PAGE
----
He breathed new life into the comic-book medium. Thanks to him, terms such as ‘graphic novel’ became widespread.
After working extensively on The Spirit (1940-1952), Eisner studied and wrote essays on the language of comics, then came his first graphic novel A Contract with God.
Written as four stories and a prologue, it was first published in 1978, and in Italy in 1980, to much acclaim. Only three decades later would it surface that the first dramatic episode was in fact inspired by the tragic passing of his teenage daughter, who had died of leukaemia.

Eisner’s work was universal but also relatable, embracing every aspect without leaving anything to chance. By using drawing, scriptwriting, composition, anatomy and the body language of his characters, Eisner managed to portray real life, how things were in the poor neighbourhoods where he himself had grown up. His work still influences many contemporary authors today. What makes the atmosphere in his stories is the inspiration he took from Pulp literature, thriller films and the New York city of the day. Another fundamental aspect to his art was the use of light and how the background was depicted. Light is often scarce in his works and the setting defined by just one or two elements, sufficient enough to give the scene its context. This means the reader can focus on the characters, dialogue and action. Water was another key element: raindrops, downpours, puddles… Water is a symbol of distress and discomfort, and weighs down the scenes.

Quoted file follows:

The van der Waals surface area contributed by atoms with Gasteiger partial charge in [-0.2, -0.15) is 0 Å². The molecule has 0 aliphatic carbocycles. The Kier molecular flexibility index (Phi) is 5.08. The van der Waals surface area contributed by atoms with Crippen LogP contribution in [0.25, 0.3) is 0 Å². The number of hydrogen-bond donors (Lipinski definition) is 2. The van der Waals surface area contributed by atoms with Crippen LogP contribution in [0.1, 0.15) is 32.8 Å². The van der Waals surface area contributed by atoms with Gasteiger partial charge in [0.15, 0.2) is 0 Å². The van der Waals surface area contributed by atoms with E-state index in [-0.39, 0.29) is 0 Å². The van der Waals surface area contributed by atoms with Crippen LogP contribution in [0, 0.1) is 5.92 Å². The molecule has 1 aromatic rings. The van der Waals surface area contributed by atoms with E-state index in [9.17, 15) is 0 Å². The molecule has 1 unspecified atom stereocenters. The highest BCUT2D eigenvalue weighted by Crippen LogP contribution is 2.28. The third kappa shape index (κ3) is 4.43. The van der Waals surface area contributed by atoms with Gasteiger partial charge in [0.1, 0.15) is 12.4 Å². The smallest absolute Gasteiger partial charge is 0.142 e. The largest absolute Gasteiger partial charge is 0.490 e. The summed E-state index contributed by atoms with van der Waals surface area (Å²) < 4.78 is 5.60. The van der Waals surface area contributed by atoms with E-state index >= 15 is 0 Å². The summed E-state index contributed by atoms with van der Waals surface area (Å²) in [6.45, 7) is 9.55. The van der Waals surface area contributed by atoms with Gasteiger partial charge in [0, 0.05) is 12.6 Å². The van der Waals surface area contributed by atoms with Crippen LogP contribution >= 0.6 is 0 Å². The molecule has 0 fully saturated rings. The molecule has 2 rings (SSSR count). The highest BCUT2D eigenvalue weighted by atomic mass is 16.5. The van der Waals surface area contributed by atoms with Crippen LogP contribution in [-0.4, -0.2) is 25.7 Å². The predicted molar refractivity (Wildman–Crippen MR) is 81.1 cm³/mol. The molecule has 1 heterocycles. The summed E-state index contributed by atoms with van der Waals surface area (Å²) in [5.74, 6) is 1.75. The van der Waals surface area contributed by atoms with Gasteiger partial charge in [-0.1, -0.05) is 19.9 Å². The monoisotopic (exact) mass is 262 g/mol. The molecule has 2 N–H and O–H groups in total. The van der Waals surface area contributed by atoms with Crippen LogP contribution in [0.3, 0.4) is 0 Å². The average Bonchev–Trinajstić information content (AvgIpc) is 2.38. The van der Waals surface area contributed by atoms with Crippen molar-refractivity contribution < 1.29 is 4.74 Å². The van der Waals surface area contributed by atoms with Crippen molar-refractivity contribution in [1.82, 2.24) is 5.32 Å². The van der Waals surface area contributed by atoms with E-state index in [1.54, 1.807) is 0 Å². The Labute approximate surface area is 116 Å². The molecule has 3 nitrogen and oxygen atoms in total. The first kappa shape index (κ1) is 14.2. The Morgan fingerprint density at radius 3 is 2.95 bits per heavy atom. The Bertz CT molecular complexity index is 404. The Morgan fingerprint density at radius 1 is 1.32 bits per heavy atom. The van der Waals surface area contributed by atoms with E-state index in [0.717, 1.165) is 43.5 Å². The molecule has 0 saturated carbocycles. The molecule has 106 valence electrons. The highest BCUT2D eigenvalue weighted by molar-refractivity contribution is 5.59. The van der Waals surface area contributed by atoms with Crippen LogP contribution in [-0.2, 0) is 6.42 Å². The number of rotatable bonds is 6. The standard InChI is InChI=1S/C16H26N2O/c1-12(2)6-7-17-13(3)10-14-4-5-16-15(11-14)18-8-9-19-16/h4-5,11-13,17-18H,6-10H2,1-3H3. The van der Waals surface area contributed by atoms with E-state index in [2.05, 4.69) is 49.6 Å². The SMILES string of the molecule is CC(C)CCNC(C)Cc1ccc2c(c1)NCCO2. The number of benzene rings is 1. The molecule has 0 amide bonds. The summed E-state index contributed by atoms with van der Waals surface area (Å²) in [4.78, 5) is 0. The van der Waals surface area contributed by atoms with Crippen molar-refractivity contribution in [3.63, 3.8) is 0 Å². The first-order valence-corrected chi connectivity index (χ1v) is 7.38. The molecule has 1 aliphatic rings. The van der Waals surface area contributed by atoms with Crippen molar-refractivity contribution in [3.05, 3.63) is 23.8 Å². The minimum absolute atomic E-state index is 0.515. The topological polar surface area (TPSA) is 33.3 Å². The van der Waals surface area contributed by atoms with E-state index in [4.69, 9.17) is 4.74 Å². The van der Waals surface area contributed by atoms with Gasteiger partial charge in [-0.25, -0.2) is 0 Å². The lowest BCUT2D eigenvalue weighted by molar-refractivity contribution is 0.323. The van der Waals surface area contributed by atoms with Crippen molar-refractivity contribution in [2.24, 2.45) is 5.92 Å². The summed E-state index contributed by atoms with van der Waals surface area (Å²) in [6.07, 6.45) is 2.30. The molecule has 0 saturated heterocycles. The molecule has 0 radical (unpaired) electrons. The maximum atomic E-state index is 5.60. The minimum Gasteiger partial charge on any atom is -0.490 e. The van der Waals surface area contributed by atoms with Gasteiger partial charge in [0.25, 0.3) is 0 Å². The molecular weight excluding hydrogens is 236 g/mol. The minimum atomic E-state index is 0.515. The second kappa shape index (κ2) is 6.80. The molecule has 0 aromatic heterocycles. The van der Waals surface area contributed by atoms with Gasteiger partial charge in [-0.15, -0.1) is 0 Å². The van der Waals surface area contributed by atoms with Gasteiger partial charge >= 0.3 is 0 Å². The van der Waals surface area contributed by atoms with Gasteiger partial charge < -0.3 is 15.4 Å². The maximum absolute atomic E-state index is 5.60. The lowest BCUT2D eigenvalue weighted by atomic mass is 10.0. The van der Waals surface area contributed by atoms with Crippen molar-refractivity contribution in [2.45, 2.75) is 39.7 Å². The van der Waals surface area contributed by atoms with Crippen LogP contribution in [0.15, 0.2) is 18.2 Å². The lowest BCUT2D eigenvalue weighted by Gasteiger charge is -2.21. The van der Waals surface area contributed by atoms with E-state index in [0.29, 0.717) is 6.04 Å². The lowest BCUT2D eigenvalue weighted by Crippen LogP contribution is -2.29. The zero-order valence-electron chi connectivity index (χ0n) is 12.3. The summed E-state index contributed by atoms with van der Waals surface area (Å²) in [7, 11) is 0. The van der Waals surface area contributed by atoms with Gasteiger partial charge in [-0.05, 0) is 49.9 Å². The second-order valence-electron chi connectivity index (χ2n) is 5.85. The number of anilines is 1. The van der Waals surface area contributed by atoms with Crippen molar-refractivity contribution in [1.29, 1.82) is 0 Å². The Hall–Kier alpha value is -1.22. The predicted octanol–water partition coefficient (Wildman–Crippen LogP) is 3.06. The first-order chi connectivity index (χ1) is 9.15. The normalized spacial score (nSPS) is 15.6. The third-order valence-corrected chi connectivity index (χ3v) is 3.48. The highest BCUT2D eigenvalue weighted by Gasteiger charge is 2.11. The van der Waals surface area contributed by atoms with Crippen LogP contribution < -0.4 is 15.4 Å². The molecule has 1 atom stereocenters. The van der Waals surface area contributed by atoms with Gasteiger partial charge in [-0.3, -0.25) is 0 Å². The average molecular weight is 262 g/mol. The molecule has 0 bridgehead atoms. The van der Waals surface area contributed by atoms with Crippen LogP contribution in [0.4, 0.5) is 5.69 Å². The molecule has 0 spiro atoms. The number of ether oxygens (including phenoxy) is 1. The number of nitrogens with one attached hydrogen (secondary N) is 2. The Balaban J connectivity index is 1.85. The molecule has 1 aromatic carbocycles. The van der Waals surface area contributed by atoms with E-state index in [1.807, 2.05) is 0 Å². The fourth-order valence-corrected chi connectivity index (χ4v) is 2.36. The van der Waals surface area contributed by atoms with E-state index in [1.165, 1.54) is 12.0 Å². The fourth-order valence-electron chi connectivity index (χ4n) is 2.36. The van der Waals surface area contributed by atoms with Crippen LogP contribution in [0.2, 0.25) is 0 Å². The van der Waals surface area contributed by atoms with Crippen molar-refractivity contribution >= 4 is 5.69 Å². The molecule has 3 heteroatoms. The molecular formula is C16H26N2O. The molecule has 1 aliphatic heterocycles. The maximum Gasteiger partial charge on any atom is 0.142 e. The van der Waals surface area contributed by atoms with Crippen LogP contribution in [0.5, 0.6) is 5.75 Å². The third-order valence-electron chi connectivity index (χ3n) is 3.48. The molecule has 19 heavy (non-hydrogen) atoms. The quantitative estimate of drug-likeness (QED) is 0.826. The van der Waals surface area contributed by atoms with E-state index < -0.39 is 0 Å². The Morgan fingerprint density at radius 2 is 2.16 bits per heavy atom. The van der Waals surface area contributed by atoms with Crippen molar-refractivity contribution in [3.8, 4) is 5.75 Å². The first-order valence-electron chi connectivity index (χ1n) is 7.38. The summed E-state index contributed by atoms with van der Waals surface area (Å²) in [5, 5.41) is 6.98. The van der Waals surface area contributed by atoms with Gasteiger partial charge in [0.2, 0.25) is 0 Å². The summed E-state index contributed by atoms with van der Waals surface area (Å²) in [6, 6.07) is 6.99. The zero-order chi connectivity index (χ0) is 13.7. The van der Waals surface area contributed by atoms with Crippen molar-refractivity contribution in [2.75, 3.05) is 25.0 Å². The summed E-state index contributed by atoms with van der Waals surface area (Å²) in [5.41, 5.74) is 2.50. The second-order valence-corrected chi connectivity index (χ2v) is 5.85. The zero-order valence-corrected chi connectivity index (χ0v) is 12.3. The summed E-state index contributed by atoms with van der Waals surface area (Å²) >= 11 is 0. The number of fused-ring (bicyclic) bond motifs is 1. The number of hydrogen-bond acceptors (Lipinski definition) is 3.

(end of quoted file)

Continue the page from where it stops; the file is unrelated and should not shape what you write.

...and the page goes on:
The new Eisner exhibition will run for months until 26 February at PAFF! – Palazzo Arti Fumetto Friuli – based in Pordenone’s majestic Villa Galvani.

A large section of the exhibition is dedicated to the elements that made his main works famous.

Giulio De Vita, the Artistic Director at PAFF! (Palazzo Arti Fumetto Friuli) and curator of the exhibition commented: “There are few people who have undoubtedly made the history of comics, those whose work and artform have contributed to transforming a popular subculture into an important, influential medium in today’s modern image-based society, but Will Eisner is one of them”. He added: PAFF! has worked tirelessly to bring this important cartoonist to Pordenone, with an extensive exhibition that positions us at the crossroads between research, popularisation and entertainment”.

Tiziana Gibelli, Friuli Venezia Giulia’s Regional Councillor for Culture, remarked that: “Once again PAFF! has proved itself to be a leading light in the world of comic books, not just in Italy but across Europe. With this exhibition, The Spirit of William Eisner, Pordenone welcomes another big name in global comics. Eisner’s works represent a key milestone in the history of this artform, both for their innovative style and the type of stories they tell. This exhibition is sure to be a great cultural event, as well as an attraction for experts and enthusiasts from Italy and abroad’.”